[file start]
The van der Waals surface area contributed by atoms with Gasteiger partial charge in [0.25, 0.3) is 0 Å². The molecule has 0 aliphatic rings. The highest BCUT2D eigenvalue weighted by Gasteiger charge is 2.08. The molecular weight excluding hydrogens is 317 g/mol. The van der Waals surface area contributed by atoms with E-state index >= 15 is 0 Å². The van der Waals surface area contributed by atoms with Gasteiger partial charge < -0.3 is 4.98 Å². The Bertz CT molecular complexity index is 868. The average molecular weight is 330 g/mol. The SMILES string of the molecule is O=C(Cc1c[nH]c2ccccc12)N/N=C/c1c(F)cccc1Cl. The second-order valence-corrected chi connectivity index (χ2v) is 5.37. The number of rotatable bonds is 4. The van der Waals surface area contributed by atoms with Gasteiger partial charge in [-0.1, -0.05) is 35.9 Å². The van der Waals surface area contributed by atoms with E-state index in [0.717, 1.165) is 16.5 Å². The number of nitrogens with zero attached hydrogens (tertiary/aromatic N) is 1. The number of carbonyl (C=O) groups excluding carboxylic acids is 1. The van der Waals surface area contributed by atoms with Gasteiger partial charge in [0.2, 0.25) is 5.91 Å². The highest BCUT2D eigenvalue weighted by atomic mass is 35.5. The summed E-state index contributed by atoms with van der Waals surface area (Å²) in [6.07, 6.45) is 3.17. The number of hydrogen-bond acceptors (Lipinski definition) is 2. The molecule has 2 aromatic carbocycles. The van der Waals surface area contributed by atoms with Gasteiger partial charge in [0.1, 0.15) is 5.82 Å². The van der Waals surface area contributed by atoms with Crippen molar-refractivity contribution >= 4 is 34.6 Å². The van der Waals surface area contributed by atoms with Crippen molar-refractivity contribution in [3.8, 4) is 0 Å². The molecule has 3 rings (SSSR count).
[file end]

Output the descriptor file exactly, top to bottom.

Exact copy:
The van der Waals surface area contributed by atoms with Gasteiger partial charge in [0.25, 0.3) is 0 Å². The molecule has 0 aliphatic rings. The highest BCUT2D eigenvalue weighted by Gasteiger charge is 2.08. The molecular weight excluding hydrogens is 317 g/mol. The van der Waals surface area contributed by atoms with E-state index >= 15 is 0 Å². The van der Waals surface area contributed by atoms with Gasteiger partial charge < -0.3 is 4.98 Å². The Bertz CT molecular complexity index is 868. The average molecular weight is 330 g/mol. The SMILES string of the molecule is O=C(Cc1c[nH]c2ccccc12)N/N=C/c1c(F)cccc1Cl. The second-order valence-corrected chi connectivity index (χ2v) is 5.37. The number of rotatable bonds is 4. The van der Waals surface area contributed by atoms with Gasteiger partial charge in [-0.1, -0.05) is 35.9 Å². The van der Waals surface area contributed by atoms with E-state index in [0.717, 1.165) is 16.5 Å². The number of nitrogens with zero attached hydrogens (tertiary/aromatic N) is 1. The number of carbonyl (C=O) groups excluding carboxylic acids is 1. The van der Waals surface area contributed by atoms with Gasteiger partial charge in [0.2, 0.25) is 5.91 Å². The highest BCUT2D eigenvalue weighted by atomic mass is 35.5. The summed E-state index contributed by atoms with van der Waals surface area (Å²) in [6.07, 6.45) is 3.17. The number of hydrogen-bond acceptors (Lipinski definition) is 2. The molecule has 2 aromatic carbocycles. The van der Waals surface area contributed by atoms with Gasteiger partial charge in [0.1, 0.15) is 5.82 Å². The van der Waals surface area contributed by atoms with Crippen molar-refractivity contribution >= 4 is 34.6 Å². The van der Waals surface area contributed by atoms with Crippen molar-refractivity contribution in [3.8, 4) is 0 Å². The molecule has 3 rings (SSSR count).